These Photographers Captured Blondie, Joan Jett, and the Women of Punk
With the coolly delivered words “Jesus died for somebody’s sins but not mine,” Patti Smith burst onto the music scene, shattering any pretense that she was just another “girl in a band.” This declaration, the opening line to her 1975 debut album, Horses, epitomized the subversive power that came to define punk rock. Though the tough punk-rocker stereotype may bring to mind male artists like Johnny Rotten and Joey Ramone, women like Debbie Harry, Joan Jett, and Siouxsie Sioux stood at the helm of the movement, holding their own against their male counterparts. Aside from the musicians, female fans also found that punk’s freedom of expression extended beyond the stage, providing them with a platform to let their own voices be heard.
But more than just a sound, punk rock had a look. In the punk scene of the 1970s and ’80s, both onstage and off, style was just as important as which bands you went to see. Attitude was the greatest accessory. Amid the sea of leather jackets and tight pants, the punk aesthetic was captured by daring photographers along for the ride. Here are a few who saw it all.
Brad Elterman’s photos capture the utopian glamour of the West Coast’s scene in the 1970s and ’80s. From Sunset Boulevard to the Santa Monica Pier, Elterman used the sunny backdrop of his native Southern California as the setting for his snapshots of some of the era’s most recognizable rock and pop stars. Though the photos often have the feeling of paparazzi snaps or publicity shoots, the real power lies in their intimacy. Like the protagonist in Almost Famous, Elterman started out as a teenager with a passion for music, straddling the line between professional and fan, never quite revealing to his subject which role he was inhabiting in any given moment. This duality comes across most distinctly in his photos of Joan Jett and the Runaways. With her black eye makeup and black leather jacket decked out in safety pins and badges, Jett stands in stark contrast to the glitz of Hollywood. Yet Elterman’s photos of her and her bandmates aren’t just about their grit—there’s also an alluring softness captured in their expressions. It’s clear that Elterman was there through it all, documenting the Runaways from their humble beginnings in LA’s suburbs to their packed gigs at the Whiskey A Go Go.
In the 1960s, Ray Stevenson was photographing rock ’n’ roll’s biggest stars, snapping photos of Jimi Hendrix and David Bowie before joining the photography department at the BBC. But it wasn’t until the mid-’70s when Stevenson’s brother, a manager for the Sex Pistols and Siouxsie and the Banshees, brought him into punk’s orbit. His candid snapshots of Siouxsie Sioux give the viewer a firsthand glimpse into her wild world. Whether onstage staving off moshers at a packed venue or hanging out with friends and subcultural compatriots, the Banshees’s frontwoman, complete with her signature shocking makeup, was captured by Stevenson across the U.K. and beyond. For Sioux, punk rock was as much about performing—for the audience and for the camera—as anything else. “She’d get upset if you didn’t take her picture,” Stevenson has said. “She’d gone to all that trouble to dress up, and just the makeup must have taken a fair amount of time, so not being photographed would be the insult.”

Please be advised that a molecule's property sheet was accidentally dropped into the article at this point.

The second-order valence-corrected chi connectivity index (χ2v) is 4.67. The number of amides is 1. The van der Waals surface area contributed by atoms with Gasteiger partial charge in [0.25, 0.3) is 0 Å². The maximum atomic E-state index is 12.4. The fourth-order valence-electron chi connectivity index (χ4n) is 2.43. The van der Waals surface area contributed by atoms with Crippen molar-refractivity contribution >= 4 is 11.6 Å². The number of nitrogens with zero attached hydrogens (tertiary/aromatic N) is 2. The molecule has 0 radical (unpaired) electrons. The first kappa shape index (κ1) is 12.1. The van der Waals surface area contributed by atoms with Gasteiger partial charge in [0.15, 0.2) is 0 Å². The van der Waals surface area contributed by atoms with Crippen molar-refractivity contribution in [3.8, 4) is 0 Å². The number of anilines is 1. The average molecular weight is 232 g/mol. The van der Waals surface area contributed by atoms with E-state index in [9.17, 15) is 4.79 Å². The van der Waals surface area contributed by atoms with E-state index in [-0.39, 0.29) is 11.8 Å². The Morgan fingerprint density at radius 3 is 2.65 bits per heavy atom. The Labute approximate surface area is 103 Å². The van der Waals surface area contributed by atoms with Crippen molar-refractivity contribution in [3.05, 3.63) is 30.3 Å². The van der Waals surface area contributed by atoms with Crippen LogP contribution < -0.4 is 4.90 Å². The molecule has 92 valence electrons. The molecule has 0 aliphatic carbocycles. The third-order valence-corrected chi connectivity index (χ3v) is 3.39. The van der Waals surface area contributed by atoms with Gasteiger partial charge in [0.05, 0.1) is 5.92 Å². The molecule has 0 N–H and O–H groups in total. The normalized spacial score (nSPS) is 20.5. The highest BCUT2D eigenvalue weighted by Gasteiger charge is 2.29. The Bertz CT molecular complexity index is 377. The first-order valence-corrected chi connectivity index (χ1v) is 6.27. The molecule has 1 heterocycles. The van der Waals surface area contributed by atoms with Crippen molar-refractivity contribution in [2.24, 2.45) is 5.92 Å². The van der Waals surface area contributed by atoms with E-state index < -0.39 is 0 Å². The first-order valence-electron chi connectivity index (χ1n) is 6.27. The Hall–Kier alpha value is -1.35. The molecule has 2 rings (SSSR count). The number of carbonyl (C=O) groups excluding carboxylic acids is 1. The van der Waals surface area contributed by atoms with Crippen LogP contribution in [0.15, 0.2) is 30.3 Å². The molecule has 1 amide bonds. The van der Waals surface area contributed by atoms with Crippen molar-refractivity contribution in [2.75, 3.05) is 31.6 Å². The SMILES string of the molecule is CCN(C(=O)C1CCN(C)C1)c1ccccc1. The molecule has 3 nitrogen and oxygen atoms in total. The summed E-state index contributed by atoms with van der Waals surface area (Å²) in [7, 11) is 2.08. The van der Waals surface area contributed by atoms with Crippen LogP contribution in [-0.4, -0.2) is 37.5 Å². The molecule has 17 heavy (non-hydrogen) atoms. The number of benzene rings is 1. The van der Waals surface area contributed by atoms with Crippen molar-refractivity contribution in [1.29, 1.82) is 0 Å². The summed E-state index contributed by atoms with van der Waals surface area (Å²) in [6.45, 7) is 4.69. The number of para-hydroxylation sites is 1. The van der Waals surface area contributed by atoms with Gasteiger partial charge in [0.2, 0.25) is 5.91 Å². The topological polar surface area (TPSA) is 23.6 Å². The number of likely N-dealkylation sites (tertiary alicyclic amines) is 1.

As a founding member of Blondie, Chris Stein had an all-access pass to the world around the band’s frontwoman, Debbie Harry. More than just a bandmate and a lover, Stein, his camera in hand, helped create her signature image. Thanks to his photographs, Harry became the face of punk and new wave, and a female fashion icon. Part Hollywood starlet, part Bowery vagabond, she proved that a punk rock attitude could be found even in a glamorously dolled-up blonde. Stein’s photographs of Harry range in style from street photography to portraiture and everywhere in between, and the recurring cast of supporting characters represent a veritable who’s who of ’70s and ’80s music legends. Onstage or in the bedroom, Harry’s unapologetic demeanor, more than just her glam facade, always comes through.
Prior to the publication of his 2002 photo book, Jim Jocoy had hardly picked up his camera in 20-plus years. Jocoy became involved in the budding California punk scene as a student at UC Santa Cruz in the 1970s. After he dropped out, he spent his days working at a copy store and his nights hauling his camera to punk shows to photograph musicians and fans alike. His snapshots of San Francisco and LA punks capture a lighthearted energy that stands in contrast to the hard-edged grit of the New York and U.K. scenes. His images, mostly solo shots taken in and around music venues, read like baseball cards of punk rock’s MVPs or a pictorial document of the era’s most innovative fashion. Jocoy’s book of punk photos, We’re Desperate, is in many ways a tribute to the women of punk: Its title, for instance, is derived from a 1981 track by X, the electric LA band co-fronted by a woman. His photographs of women—including portraits of X’s female singer, Exene Cervenka, as well as anonymous, enthusiastic fans—present them as more than a subgroup within punk, but as vital members of the movement.